Working A Recovery Program While Traveling

recoveryThis time of year, for some, often involves a lot of traveling due to the national holidays. Whether you are visiting friends and family, or just looking for a respite from the cold, traveling can be stressful. Bad weather can result in unexpected delays or layovers, which can last for uncomfortable lengths of time. For most people, such occurrences are merely an inconvenience resulting in a headache; but for those in recovery from chemical dependency, traveling can be dangerous environment. People in recovery need to do everything in their power to remain strong, lest their program becomes disrupted. Sadly, many people in recovery have relapsed while on the road, but do not be discouraged, relapse does not have to be a part of your travel story.

There Are Meetings Everywhere

No matter where you are in the United States, and in many countries overseas, you can easily find 12-step recovery meetings. You can look online to find a list of local meetings to attend. If you are staying in a hotel, the concierge may be able to provide you a directory of the meetings in the area.

While 12-step meetings are relatively uniform with regard to the principles and traditions of a recovery program, how meeting houses go about things is always a little different from state to state and from city to city. You may find a new experience by attending meetings in an area foreign to you. On top of that, you will have an opportunity to meet different people who share the common bond of recovery with you. Do not shy away from attending meetings while you are traveling, especially if you find yourself struggling – sometimes your program requires you to do more than call your sponsor.

Plan, Plan, Plan…

It is important to plan your trip out ahead of time, especially if you are vacationing in early recovery. There are a number of getaway destinations that revolve around alcohol, such as Las Vegas or New Orleans. Places where you are likely to have a lot of exposure to alcohol may not be the safest place to visit.

If visiting risky places cannot be avoided, have a plan that revolves around your recovery is paramount. It is advised that you know ahead of time which meetings you plan to attend, so that upon your arrival you have safe place you can turn. It is also wise to have set time scheduled for you and your sponsor to have a conversation over the phone, it is important to be accountable to someone else while traveling in recovery.

The Hand of Recovery

Always remember that you are not alone, your support network and sponsor are always just a phone call away. If you find yourself in a situation that you feel may compromise your recovery, do not hesitate to pick up the phone. It is always easier to call your sponsor before a relapse, than it is after the fact.

Navigating Social Situations Involving Alcohol

alcoholRecovering from a substance use disorder is challenging to say the least, around many corners are obstacles that can derail one’s program. In early recovery, sponsors in 12-step programs and counselors at treatment centers advise you to stay clear from situations where alcohol will be present – known as risky situations. Being around others who are consuming alcohol can be dangerous.

Unfortunately, alcohol is everywhere and avoiding situations where alcohol is present is often easier said than done. Holidays and work gatherings are common situations that people in recovery need to face, but it is possible to abstain from alcohol and have a good time. It is important for people working a program of recovery to stay close to their support network, if ever you feel shaky help is always a phone call away.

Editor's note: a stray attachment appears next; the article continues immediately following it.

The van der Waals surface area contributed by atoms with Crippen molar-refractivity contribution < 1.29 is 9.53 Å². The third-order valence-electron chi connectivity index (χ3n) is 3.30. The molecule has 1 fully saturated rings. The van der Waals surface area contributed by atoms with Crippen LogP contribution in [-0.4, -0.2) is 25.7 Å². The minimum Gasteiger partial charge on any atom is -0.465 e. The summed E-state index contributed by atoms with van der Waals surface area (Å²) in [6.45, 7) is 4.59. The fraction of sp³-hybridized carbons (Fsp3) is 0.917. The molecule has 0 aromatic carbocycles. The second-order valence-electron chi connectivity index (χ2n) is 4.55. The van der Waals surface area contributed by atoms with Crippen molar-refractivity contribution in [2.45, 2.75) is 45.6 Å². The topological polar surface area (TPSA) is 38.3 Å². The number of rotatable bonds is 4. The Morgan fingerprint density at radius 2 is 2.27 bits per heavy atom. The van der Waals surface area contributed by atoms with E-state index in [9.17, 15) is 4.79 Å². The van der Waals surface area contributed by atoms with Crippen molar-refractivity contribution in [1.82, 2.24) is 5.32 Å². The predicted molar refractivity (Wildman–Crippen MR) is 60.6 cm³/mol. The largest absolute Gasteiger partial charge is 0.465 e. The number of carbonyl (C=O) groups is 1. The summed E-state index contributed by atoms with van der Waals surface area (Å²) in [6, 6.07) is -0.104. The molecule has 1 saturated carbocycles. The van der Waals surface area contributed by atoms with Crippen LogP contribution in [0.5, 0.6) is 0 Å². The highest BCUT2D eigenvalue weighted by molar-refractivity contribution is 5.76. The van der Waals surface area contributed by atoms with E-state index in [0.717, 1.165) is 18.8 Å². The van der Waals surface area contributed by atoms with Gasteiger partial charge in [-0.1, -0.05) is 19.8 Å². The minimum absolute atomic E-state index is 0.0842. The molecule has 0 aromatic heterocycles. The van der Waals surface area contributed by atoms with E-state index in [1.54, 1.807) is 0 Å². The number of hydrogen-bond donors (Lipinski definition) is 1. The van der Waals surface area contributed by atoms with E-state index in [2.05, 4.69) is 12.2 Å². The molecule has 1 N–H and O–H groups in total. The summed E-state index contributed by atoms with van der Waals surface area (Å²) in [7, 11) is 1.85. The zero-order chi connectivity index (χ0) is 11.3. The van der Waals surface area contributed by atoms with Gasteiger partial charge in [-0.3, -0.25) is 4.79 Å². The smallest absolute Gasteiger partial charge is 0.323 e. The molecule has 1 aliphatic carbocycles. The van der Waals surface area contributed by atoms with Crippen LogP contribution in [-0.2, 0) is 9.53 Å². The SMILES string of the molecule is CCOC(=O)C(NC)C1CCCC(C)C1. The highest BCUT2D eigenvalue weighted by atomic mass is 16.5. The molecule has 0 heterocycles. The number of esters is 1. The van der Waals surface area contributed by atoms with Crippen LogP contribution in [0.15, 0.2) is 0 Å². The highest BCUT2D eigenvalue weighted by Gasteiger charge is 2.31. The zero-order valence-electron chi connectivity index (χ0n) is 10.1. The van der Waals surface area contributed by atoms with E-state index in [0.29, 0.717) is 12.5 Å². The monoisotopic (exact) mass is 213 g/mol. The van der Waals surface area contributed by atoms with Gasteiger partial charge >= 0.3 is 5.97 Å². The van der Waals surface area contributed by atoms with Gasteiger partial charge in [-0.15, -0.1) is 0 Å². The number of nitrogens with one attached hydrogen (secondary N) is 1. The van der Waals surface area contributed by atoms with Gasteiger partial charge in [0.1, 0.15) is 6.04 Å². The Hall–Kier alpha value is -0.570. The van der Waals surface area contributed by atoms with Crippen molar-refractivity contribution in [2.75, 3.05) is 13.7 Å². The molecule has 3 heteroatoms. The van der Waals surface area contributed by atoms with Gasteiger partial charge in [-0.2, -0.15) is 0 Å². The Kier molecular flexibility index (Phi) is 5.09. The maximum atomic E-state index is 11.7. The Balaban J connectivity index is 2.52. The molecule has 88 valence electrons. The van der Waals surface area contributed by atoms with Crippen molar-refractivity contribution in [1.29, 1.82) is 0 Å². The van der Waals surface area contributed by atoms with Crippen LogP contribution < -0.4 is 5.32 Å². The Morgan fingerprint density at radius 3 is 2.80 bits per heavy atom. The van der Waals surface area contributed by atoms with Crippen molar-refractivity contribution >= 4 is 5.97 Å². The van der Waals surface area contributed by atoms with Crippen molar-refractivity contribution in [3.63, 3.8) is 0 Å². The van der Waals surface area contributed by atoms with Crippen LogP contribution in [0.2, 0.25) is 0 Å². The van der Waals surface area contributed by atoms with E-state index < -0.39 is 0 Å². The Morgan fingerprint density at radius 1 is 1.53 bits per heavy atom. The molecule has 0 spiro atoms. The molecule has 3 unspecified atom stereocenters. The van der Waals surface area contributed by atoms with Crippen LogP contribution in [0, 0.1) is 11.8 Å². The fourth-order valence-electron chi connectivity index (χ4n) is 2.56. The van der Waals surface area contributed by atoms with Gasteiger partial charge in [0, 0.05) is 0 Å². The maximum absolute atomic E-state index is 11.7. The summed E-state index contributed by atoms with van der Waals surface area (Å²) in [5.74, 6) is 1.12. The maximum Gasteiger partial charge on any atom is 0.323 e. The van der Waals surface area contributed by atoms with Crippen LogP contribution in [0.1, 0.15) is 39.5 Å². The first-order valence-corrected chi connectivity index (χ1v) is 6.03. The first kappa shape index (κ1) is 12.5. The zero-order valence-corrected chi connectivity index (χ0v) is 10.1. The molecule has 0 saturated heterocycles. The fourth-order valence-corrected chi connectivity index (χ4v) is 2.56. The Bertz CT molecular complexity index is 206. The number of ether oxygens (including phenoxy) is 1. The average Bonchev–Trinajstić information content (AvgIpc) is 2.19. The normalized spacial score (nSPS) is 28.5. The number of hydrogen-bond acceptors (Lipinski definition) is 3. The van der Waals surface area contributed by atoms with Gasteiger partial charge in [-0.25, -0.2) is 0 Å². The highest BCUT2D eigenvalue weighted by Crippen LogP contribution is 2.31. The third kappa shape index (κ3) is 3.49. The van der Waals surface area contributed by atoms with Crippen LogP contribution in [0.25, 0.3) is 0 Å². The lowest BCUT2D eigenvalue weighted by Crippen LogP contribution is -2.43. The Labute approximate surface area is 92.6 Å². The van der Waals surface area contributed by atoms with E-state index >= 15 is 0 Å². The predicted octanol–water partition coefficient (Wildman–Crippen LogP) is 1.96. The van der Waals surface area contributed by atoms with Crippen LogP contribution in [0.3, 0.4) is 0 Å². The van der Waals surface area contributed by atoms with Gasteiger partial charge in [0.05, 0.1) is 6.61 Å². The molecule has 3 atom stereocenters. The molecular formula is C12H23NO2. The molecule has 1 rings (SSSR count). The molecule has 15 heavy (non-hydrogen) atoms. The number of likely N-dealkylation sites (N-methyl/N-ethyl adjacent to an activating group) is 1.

The Life of A Former Drinker

Alcoholics who give up drinking will find times in their recovery where they will have to navigate social situations where alcohol is involved. Some people will let their associates know they don’t drink, whereas others will try to remain inconspicuous about the fact that they abstain from alcohol. A new study has examined the wide variety of approaches that people who don’t drink take when it comes to how and whether to tell people that they don’t drink, ScienceDaily reports. The research was part of a larger study on how non-drinkers handle social events.

“The findings tell us that former problem drinkers can find it tricky to navigate social situations where alcohol is involved, and makes clear it’s important to support those who aren’t drinking and not push non-drinkers to disclose their reasons for not having a drink,” says Lynsey Romo, study lead and an assistant professor of communication at North Carolina State University.

The study involved 11 former problem drinkers who were interviewed by the researchers. The participants length of sobriety ranged from one to 19 years, according to the article. Some people were open about the fact they didn’t drink, while others tried to avoid the situation outright by holding a cup the whole time or saying “no” when offered a drink.

Staying Social In Sobriety Without Stigma

“We found that former problem drinkers still want to be social, of course, but that they had to find ways to determine whether to disclose their non-drinking status to others,” Romo says. “Study participants said they felt the need to weigh how much they should tell other people. Essentially, they assessed the risk of being socially stigmatized if they were open about not drinking or about being in recovery.”

The research was published in the journal Health Communication.

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If you are or your loved one is struggling with alcohol, please contact N2 Treatment. We can assist you in finding the right treatment which will help you start your journey of recovery.

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